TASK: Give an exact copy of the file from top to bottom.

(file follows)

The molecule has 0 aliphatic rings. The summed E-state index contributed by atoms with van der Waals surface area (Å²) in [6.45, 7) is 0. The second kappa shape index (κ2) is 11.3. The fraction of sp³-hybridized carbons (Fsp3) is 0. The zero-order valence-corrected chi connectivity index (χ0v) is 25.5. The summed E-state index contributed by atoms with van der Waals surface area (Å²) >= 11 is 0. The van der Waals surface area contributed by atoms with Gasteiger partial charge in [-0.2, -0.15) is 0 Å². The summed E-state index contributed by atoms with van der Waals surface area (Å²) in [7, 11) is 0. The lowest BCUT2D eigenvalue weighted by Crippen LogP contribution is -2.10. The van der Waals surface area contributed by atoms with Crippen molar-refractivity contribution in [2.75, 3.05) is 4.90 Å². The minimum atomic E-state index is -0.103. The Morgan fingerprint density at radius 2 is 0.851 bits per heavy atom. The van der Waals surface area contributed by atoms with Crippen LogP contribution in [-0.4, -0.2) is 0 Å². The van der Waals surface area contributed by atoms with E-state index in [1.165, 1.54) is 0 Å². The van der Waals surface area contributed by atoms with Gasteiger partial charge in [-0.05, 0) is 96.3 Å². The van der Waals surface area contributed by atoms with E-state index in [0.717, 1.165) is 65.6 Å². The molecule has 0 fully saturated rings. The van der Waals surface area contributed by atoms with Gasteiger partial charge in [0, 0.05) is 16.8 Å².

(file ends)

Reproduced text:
The molecule has 0 aliphatic rings. The summed E-state index contributed by atoms with van der Waals surface area (Å²) in [6.45, 7) is 0. The second kappa shape index (κ2) is 11.3. The fraction of sp³-hybridized carbons (Fsp3) is 0. The zero-order valence-corrected chi connectivity index (χ0v) is 25.5. The summed E-state index contributed by atoms with van der Waals surface area (Å²) >= 11 is 0. The van der Waals surface area contributed by atoms with Gasteiger partial charge in [-0.2, -0.15) is 0 Å². The summed E-state index contributed by atoms with van der Waals surface area (Å²) in [7, 11) is 0. The lowest BCUT2D eigenvalue weighted by Crippen LogP contribution is -2.10. The van der Waals surface area contributed by atoms with Crippen molar-refractivity contribution in [2.75, 3.05) is 4.90 Å². The minimum atomic E-state index is -0.103. The Morgan fingerprint density at radius 2 is 0.851 bits per heavy atom. The van der Waals surface area contributed by atoms with Crippen LogP contribution in [-0.4, -0.2) is 0 Å². The van der Waals surface area contributed by atoms with E-state index in [1.165, 1.54) is 0 Å². The van der Waals surface area contributed by atoms with Gasteiger partial charge in [-0.05, 0) is 96.3 Å². The van der Waals surface area contributed by atoms with E-state index in [0.717, 1.165) is 65.6 Å². The molecule has 0 fully saturated rings. The van der Waals surface area contributed by atoms with Gasteiger partial charge in [0, 0.05) is 16.8 Å².